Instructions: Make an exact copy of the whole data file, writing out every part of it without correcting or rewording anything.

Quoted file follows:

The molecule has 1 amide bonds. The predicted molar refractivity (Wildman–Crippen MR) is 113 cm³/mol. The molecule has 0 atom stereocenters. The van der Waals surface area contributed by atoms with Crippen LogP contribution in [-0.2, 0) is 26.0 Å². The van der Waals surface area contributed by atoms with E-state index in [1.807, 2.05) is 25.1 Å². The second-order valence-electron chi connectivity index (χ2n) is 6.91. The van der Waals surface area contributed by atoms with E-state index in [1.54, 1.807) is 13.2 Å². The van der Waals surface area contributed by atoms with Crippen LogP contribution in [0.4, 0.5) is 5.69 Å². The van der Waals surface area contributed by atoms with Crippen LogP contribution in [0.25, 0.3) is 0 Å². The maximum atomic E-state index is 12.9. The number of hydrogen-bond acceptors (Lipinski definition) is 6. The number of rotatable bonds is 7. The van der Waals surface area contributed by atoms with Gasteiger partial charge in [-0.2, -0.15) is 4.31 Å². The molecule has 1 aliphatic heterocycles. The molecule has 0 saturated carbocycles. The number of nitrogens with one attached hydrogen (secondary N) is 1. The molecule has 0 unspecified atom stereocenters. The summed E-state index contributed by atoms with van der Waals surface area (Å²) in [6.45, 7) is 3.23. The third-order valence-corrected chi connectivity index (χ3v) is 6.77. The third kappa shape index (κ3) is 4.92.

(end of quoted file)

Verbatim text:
The molecule has 1 amide bonds. The predicted molar refractivity (Wildman–Crippen MR) is 113 cm³/mol. The molecule has 0 atom stereocenters. The van der Waals surface area contributed by atoms with Crippen LogP contribution in [-0.2, 0) is 26.0 Å². The van der Waals surface area contributed by atoms with E-state index in [1.807, 2.05) is 25.1 Å². The second-order valence-electron chi connectivity index (χ2n) is 6.91. The van der Waals surface area contributed by atoms with E-state index in [1.54, 1.807) is 13.2 Å². The van der Waals surface area contributed by atoms with Crippen LogP contribution in [0.4, 0.5) is 5.69 Å². The van der Waals surface area contributed by atoms with Crippen LogP contribution in [0.25, 0.3) is 0 Å². The maximum atomic E-state index is 12.9. The number of hydrogen-bond acceptors (Lipinski definition) is 6. The number of rotatable bonds is 7. The van der Waals surface area contributed by atoms with Gasteiger partial charge in [-0.2, -0.15) is 4.31 Å². The molecule has 1 aliphatic heterocycles. The molecule has 0 saturated carbocycles. The number of nitrogens with one attached hydrogen (secondary N) is 1. The molecule has 0 unspecified atom stereocenters. The summed E-state index contributed by atoms with van der Waals surface area (Å²) in [6.45, 7) is 3.23. The third-order valence-corrected chi connectivity index (χ3v) is 6.77. The third kappa shape index (κ3) is 4.92.